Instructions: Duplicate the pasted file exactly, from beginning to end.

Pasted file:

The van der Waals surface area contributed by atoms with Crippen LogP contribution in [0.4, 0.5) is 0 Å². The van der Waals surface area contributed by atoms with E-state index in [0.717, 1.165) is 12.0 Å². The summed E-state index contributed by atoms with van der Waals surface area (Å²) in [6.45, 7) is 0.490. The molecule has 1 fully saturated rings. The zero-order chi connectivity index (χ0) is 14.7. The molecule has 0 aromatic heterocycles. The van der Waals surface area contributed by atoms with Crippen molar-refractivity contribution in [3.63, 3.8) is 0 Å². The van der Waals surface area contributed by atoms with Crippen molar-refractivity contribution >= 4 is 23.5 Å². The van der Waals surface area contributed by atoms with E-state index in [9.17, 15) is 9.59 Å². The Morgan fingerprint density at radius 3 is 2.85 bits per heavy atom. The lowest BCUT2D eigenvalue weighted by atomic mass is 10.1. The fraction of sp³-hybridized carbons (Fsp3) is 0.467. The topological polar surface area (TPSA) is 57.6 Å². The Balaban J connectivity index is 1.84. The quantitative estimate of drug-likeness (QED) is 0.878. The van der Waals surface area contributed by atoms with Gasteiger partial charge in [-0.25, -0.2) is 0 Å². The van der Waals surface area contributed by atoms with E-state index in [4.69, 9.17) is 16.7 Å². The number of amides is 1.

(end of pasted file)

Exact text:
The van der Waals surface area contributed by atoms with Crippen LogP contribution in [0.4, 0.5) is 0 Å². The van der Waals surface area contributed by atoms with E-state index in [0.717, 1.165) is 12.0 Å². The summed E-state index contributed by atoms with van der Waals surface area (Å²) in [6.45, 7) is 0.490. The molecule has 1 fully saturated rings. The zero-order chi connectivity index (χ0) is 14.7. The molecule has 0 aromatic heterocycles. The van der Waals surface area contributed by atoms with Crippen molar-refractivity contribution in [3.63, 3.8) is 0 Å². The van der Waals surface area contributed by atoms with Crippen molar-refractivity contribution >= 4 is 23.5 Å². The van der Waals surface area contributed by atoms with E-state index in [9.17, 15) is 9.59 Å². The Morgan fingerprint density at radius 3 is 2.85 bits per heavy atom. The lowest BCUT2D eigenvalue weighted by atomic mass is 10.1. The fraction of sp³-hybridized carbons (Fsp3) is 0.467. The topological polar surface area (TPSA) is 57.6 Å². The Balaban J connectivity index is 1.84. The quantitative estimate of drug-likeness (QED) is 0.878. The van der Waals surface area contributed by atoms with Gasteiger partial charge in [-0.25, -0.2) is 0 Å². The van der Waals surface area contributed by atoms with E-state index in [4.69, 9.17) is 16.7 Å². The number of amides is 1.